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Haggai, Zechariah & Malachi: An Exegetical Commentary

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The books of Haggai, Zechariah, and Malachi are particularly relevant and beneficial to modern Christians, for they can see in them the covenant faithfulness of God to His ancient people--a faithfulness exhibited in the coming of Jesus Christ--and they can take heart in the realization that the God who restored Israel long ago can also restore them in times of spiritual decline and personal tragedy. This exegetical commentary was written to confront the reader with the power and presence of the God of Israel and Father of our Lord Jesus Christ.


In a day of profound discouragement and misplaced priorities following the return of the Jews from Babylonian exile, the prophet Haggai sounded a clarion call of rebuke, exhortation, and encouragement to his contemporaries. They had begun to rebuild their own homes and businesses and to establish their statehood as a Jewish community but had been derelict in tending to the construction of the temple and making the Lord the central focus of all their hopes and dreams. The message of Haggai, so effective in shaking the Jews of 520 B.C. from their lethargy, has an abiding relevance for all who fail to seek first the Kingdom of God and His righteousness.


Whereas Haggai's vision encompassed, for the most part, his immediate, temporal situation, the range of his contemporary and colleague was much more expansive; for Zechariah not only shared Haggai’s burden about the inertia of the postexilic community, but by vision and dream saw the unfolding of Divine purpose for all of God's people and for all the ages to come. Rich in apocalyptic imagery and packed with messianic prediction and allusion, Zechariah's writings became a favorite of the New Testament evangelists and apostles. The glorious hope expounded by the prophet was viewed by them as being fulfilled in the saving work and witness of Jesus Christ. No Minor Prophet excels Zechariah in the clarity and triumph by which he looks to the culmination of God's program of redemption.


The burden of this, the last of the Old Testament prophets, was the glaring inconcinnity between the identity of the Jewish community as the people of God and the living out of all that this required of them. Theirs was not the problem of rebuilding the Temple and holy city, for that had long been done by Malachi's day; rather, it was the issue of holy living and holy service in the aftermath of all the external accomplishments. Malachi, though dead, yet speaks to the modern world about the need to bring performance into line with profession. His message, therefore, is current, especially in light of the coming of the One of whom the prophet so eloquently spoke.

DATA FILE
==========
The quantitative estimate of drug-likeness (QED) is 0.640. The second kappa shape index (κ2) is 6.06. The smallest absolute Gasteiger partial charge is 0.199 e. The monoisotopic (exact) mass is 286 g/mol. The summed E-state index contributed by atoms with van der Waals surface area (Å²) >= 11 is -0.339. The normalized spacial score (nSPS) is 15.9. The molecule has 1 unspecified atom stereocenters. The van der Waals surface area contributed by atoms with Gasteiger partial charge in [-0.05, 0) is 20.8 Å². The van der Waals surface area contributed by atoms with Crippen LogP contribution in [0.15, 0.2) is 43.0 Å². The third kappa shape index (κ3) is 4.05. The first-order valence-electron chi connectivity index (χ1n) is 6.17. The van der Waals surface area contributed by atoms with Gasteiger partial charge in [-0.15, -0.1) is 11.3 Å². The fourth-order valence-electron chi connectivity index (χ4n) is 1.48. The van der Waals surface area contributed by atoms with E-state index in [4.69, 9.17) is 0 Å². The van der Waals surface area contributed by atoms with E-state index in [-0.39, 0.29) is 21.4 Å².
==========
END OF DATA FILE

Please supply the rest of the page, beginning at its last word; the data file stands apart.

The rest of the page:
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Top Highlights

“This is most significant because the crowning of the priest here must have regal implications.” (Page 173)

“It seems best, then, to adopt the interpretation that it is YHWH who has been pierced, if only in a figurative way.” (Page 281)

“The case to be argued here is that this oracle serves as a comment on and climax to the night visions as a whole” (Page 171)

“The verb used (בּוּז‎, bûz) here fundamentally means ‘to hold in contempt,’ that is, to view as unimportant.” (Page 344)

“Jacob survived despite the Babylonian conquest whereas Esau did not.” (Page 341)

  • Title: Haggai, Zechariah & Malachi: An Exegetical Commentary
  • Author: Eugene Merrill
  • Publisher: Biblical Studies Press
  • Publication Date: 2003
Eugene H. Merrill

Eugene Merrill (1934– ) is an Old Testament scholar who currently serves as distinguished professor of Old Testament studies at Dallas Theological Seminary. He has also taught at Bob Jones University, Southern Baptist Theological Seminary, and Berkshire Christian College. Merrill served as the president of the Evangelical Theological Society in 2010 and has been involved in international Christian ministry in Europe, Asia, and the Near East.

Merrill attended Bob Jones University where he earned his BA, MA in Bible, and PhD in Old Testament interpretation. He also earned an MA in Jewish studies at New York University, MPhil and PhD in Middle East languages and culture at Columbia University, and completed research at Tyndale House in Cambridge.

Merrill has published several books and contributed to many collaborative projects. His works include An Historical Survey of the Old Testament, 2nd ed., Kingdom of Priests: A History of Old Testament Israel, 2nd ed., Haggai, Zechariah & Malachi: An Exegetical Commentary, and The New American Commentary: Deuteronomy.


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Print list price: $19.95
Save $1.96 (9%)